/House Ethics Committee confirms probe into Rep Palazzo’s campaign spending What’s next

House Ethics Committee confirms probe into Rep Palazzo’s campaign spending What’s next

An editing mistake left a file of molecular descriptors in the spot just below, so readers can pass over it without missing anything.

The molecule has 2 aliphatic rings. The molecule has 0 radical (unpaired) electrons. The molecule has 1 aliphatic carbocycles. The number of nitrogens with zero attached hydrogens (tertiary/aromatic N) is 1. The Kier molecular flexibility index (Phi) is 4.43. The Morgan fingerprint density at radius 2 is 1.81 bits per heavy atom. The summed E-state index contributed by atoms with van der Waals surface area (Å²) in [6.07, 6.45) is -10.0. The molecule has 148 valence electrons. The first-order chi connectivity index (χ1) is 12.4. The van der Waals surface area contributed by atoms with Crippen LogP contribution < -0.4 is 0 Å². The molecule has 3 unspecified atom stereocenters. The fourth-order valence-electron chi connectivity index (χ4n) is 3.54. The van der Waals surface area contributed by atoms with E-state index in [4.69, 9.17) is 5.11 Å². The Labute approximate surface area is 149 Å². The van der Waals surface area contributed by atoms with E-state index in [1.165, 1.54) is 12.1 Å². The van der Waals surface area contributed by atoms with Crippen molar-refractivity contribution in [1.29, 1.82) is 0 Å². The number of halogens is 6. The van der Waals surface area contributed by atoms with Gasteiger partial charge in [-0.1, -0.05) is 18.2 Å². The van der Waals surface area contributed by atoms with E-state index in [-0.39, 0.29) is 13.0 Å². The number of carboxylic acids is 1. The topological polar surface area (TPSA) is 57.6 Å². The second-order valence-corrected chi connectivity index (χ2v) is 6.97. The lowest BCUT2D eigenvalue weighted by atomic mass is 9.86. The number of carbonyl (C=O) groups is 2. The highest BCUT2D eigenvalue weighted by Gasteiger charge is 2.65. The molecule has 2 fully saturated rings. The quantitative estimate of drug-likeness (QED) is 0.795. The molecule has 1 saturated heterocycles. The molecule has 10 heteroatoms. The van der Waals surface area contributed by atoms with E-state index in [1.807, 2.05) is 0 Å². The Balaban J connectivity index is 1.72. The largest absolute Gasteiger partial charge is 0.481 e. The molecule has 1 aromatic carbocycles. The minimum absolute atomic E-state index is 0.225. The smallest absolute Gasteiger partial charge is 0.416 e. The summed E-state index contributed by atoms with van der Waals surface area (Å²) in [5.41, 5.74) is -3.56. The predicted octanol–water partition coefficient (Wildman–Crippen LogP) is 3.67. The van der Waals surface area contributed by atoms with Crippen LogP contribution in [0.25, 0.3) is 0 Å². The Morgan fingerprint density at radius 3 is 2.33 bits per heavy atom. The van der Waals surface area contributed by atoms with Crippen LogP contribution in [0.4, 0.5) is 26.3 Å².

Late Thursday, the panel issued a statement stating that Ted Deutsch, Florida’s Ethics Chairman, and Kenny Marchant, Texas’s ranking Republican member, had decided to “extend” the matter concerning Representative Steven Palazzo. It is both a formal statement of facts but also a very consequential admission. The statement does not directly indicate any violation, nor reflect any judgment by the Committee. It is the first time that the panel has publicly admitted it is investigating Palazzo. Palazzo’s spokeswoman, who denied any wrongdoing by her boss, said Harper has been hired. Harper said Friday that he believes the matter would be “completely dismissed”. Palazzo is accused in sending $30,000 in monthly rental payments to Greene Acres MS, a Perkinston property company. More than $146,000 was sent to Palazzo’s ex-wife’s accounting business, which Palazzo ran before moving to Congress. Harper stated that he believes the allegations are misunderstood Palazzo’s financial arrangements. “There were claims that Palazzo had received money or his LLC, which was for Perkinson. This was false. Harper stated that it was for D’Iberville’s campaign office. Harper said, “So we will be able to clear it up and show that this was a legitimate campaign agency, that this was within regulations and was appropriate and that there is nothing unethical regarding paying two accounting firms for their work.” Mississippi Today previously reported on questionable spending including thousands of dollars on liquor and wine, purchases from a tactical clothes outfitter, a boot shop, university campus stores, and money spent on golf expenses, trailers, and sporting events. Roll Call also reported suspicious purchases related to car maintenance and home maintenance. Harper stated that he hopes to resolve all these issues with the Ethics Committee. READ MORE: Rep. Steven Palazzo ethics inquiry: Is the congressman’s campaign account a slush funds? Palazzo’s staff previously denied the allegations and called them “politically motivated” but argued that the spending was correct. Although a campaign spokesperson has stated that all expenses were above board, he said to Mississippi Today that the campaign made a mistake when it purchased a fold-up wallbed and continuing accounting education for Palazzo. Since then, he has refunded those purchases. Timeline for updates Thursday’s Ethics Committee statement means that the clock is ticking before the committee can let the public know more. It establishes a timeline for an investigation, which must be started or dismissed. The timetable also sets out a date when a decision will be made. This could be to either start a full investigation into Palazzo or hand it to the Department of Justice. Or allow the public to see a complete report on the investigation. Harper stated that he expected everything to be completed by the committee, and possibly wrapped up during the 117th Congress. To determine when these things might happen, Harper said that it takes a basic understanding of Congressional rules and a bit of math. The statement noted that the OCE received a referral about the Palazzo case from the Office of Congressional Ethics on Sept. 2. This independent watchdog investigates allegations of wrongdoing, and makes recommendations to Ethics Committee. The OCE’s investigation was likely prompted by a March complaint from Campaign Legal Center, an electoral reform group. This complaint was brought forward by Palazzo’s opposition in the GOP primary. One or more of them hired an investigator to investigate it. The ethics announcement would normally have been made much sooner. However, it was delayed by the Ethics Committee’s internal rules. They effectively stop all proceedings within 60 days of an election. This is because the panel is afraid of getting involved in any matter that could be politicized or affect the outcome of a race. The review was simply extended by the committee, which then began a new 45-day period to complete its work. This is common in almost all ethics cases. The maximum time the committee has to decide on the best course of action in a case is 90 days. Normal circumstances would give the Ethics Committee 45 days to decide on what next. It would then have to disclose to the public that it has appointed an investigative subcommittee that will litigate the allegations or that the Justice Department is handling the investigation. The full report of the investigation into Palazzo would be released by the Office of Congressional Ethics if neither of these happens or the Ethics Committee decides to dismiss the case. The OCE report will be released after one year if the Ethics Committee decides that an investigative subcommittee is empanelled. However, the subcommittee’s work would be completed sooner. If the Department of Justice becomes involved, the OCE will generally hold off on releasing any report until it receives the approval from federal prosecutors. It is difficult to predict when the public will learn more about Palazzo’s case. The clock will be ticking for 45 days until the close of the Congress on January 3, 2021. The clock will not start over at the next Congress. The count does not officially begin again until all members of the Ethics Committee have been seated and appointed, and the panel holds its first meeting. This process could take a while. A new Congress usually takes around a month to get things moving. However, it may take longer this year as several of the Ethics Committee’s top Democratic and Republican members will need to be replaced. Marchant will be retiring while Deutsch will remain as chairman for a term limit. It is possible to estimate when Palazzo will be available for the public to learn more about his situation. This could happen in the first quarter 2021. It will have to take place 28 days after the 117th Congress’s first Ethics Committee meeting. This meeting could be private and not be public. Ex-Rep. Duncan Hunter, from California, was the last ethics case to be transferred from one Congress to another. He pleaded guilty to stealing campaign money for personal use for items as insignificant as movie tickets, fast food and sneakers, as well as for mundane things like groceries, dog food and utilities. The Ethics Committee referred the case to them in late 2016, but it was not until March 2017 that they announced that the Justice Department would be taking over. Hunter pleaded guilty almost three years later. Geoff Pender, a Mississippi Today reporter, contributed to this report.